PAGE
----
COMMITMENT to Corporate Social Responsibility (CSR) has now become commonplace in the corporate world. Practically every formally organized business establishment mentions CSR in its vision statement. The degree of commitment varies among business firms, ranging from mere lip service to being fully committed to serving the needs of society in some way or another.
Most consider their social initiatives as their way of sharing economic wealth with the less fortunate elements of the community. Many have adopted measures aimed at minimizing damage to the environment.
Few, however, have fully integrated their CSR initiatives into their overall strategic plans and business models. PLDT?s Manny V. Pangilinan earlier talked about ?strategic CSR,? and most recently, the Ayala Group has announced its plans to adopt ?? a new way of doing business that puts sustainability above profit-making.?
By and large, however, the concept remains muddled in the minds of even the most fervent advocates of CSR. Most still consider it as a form of giving and as a means of sharing with society the cost of managing the environment, alleviating poverty, and educating the young. To many, these initiatives entail a need to forego some profit.
An alternative view
From different and more time-honored perspective, corporate social responsibility is a contradiction in terms. In capitalistic economies like ours, so the argument goes, the SOLE responsibility of business firms is to create economic value for their owners?that is, to generate profits. Apart from this institutionally mandated role, business corporations do NOT have any other responsibility to society.
Moreover, as social institutions, business firms are not subject to the same ethical norms as individual members of society are ?including corporate CEOs and board members! Berkshire Hathaway pursued its strategic goals relentlessly, and the results show for themselves. What Warren Buffett does with his life?and the wealth he has accumulated?is entirely up to him.
PLDT and the Ayala Group of Companies will be judged by the usual measures of financial success. Manny V. Pangilinan and the Zobel de Ayalas?and the other men and women who own and manage their enterprises?will be judged by the benefits they bestow on, and the harm they cause to their fellow human beings.
Just as the Church is blameless for the behavior of errant priests, so are business corporations morally insulated from the actuations of the individuals who own them, manage them, or patronize them.
Most of the socially beneficial initiatives undertaken by business organizations are being implemented NOT because they are socially beneficial, but because they are in their long-run strategic interest.
Toyota is building hybrid cars and developing battery-powered vehicles NOT because they are environment-friendly but because that?s where the money is! In a sudden change of heart, Exxon Mobil ("We are in the oil business.?) is researching on alternative sources of energy for exactly the same reason.
By joining hands in providing financing services to small businesses in the country?s outlying areas, Globe and BPI are tapping into a huge potential revenue source, a legitimate corporate goal, while at the same time creating economic opportunities in the rural communities.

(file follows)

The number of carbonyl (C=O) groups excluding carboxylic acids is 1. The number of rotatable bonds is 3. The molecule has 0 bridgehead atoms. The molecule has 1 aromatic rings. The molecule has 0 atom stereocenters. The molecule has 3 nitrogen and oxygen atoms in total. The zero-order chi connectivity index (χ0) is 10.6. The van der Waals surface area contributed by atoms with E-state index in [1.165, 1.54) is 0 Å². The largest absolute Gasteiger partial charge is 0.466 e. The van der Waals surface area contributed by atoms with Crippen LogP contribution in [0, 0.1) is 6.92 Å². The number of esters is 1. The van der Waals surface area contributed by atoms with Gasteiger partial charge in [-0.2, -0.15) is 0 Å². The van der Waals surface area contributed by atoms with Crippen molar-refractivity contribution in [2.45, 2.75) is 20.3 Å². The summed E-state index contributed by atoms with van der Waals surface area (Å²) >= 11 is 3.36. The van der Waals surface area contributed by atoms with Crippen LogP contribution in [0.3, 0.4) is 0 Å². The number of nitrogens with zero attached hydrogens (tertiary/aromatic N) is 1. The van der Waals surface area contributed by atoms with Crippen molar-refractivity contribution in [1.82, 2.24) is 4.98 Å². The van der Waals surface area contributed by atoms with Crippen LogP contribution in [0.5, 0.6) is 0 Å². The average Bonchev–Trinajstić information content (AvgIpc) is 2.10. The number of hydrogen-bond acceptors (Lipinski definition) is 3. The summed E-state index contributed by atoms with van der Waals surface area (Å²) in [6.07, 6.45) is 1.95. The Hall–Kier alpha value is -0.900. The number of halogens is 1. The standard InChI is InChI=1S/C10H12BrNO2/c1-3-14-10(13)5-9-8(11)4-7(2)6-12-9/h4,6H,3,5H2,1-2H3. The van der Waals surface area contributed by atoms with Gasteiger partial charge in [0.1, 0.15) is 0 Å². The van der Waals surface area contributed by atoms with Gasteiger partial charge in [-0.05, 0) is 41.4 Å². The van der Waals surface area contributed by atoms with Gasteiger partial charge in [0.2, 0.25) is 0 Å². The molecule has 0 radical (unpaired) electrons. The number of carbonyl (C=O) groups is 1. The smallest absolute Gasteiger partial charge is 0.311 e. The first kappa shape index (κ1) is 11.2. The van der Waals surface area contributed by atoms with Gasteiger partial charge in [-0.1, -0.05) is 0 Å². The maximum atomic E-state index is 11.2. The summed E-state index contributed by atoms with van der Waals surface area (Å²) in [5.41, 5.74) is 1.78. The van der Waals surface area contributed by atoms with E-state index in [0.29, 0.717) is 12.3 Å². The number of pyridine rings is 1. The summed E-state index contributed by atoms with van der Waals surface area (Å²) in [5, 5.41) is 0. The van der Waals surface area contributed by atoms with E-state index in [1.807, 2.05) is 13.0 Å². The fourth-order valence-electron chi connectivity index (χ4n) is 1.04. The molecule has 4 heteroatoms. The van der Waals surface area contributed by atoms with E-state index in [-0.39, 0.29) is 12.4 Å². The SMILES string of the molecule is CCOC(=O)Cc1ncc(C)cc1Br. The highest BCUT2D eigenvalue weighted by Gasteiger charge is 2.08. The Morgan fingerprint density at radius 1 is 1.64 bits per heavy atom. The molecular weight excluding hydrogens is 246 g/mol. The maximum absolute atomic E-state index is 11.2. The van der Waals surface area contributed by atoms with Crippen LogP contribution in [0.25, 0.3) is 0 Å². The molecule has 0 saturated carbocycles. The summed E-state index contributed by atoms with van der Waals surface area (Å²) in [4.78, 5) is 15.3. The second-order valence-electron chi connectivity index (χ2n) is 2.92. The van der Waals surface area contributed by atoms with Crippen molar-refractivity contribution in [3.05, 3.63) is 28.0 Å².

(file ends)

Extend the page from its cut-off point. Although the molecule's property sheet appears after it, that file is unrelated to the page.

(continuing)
While business firms as social institutions are not bound by ethical norms, they are subject to strict rationality norms. Their choices are expected to yield optimal results?that is, the highest possible contribution to shareholder value.
To achieve optimality, corporate decision makers must have ONLY ONE objective. They must apply ONLY ONE choice criterion?to maximize contribution to profit. If managers are to be constrained by other goals such as minimizing carbon emissions or reducing the level of poverty in their communities, their ability to achieve optimality is likely to be compromised.
This is not to say that business firms should not undertake socially beneficial projects. However, it must first be shown how pursuing social and environmental goals will impact on profit, and that doing so in specific ways will actually enhance profits.
If corporate managers are to be guided by the ?profit imperative,? then the now generally accepted triple-bottom-line (3BL) accounting principle must be seriously rethought.
3BL all but ignores the high degree of synergistic interconnectedness among the humanitarian, environmental and financial entries in the three statements. To maximize economic value, social, ecological and financial transactions should not be treated separately. The entire set of interrelated issues must be viewed holistically because they affect and are affected by a dynamic and complex ecosystem in which the firm is inextricably embedded, and within which it must survive.
Corporations must pursue their CSR initiatives as a means of fulfilling their mandate of maximizing shareholder value over the long haul. To achieve this, they should selectively develop products and services, and serve specific market niches that leverage their special resource endowments and knowledge capabilities.
In this way, the unrelenting pursuit of profits will ensure the maximization of the firm?s contribution to social value.
Considering that today?s consumers, investors, governments and the various segments of society are beginning to be deeply concerned with social and environmental issues, and are bound to patronize like-minded business establishments, corporate managers need not be conscience stricken to be socially responsible. They only have to be market driven!
(This article reflects the personal opinion of the author and does not reflect the official stand of the Management Association of the Philippines. The author is Vice Chair of the MAP Publications and Advocacy Research Committee, an active academic and a knowledge management consultant. Feedback at firstname.lastname@example.org. For previous articles, please visit .)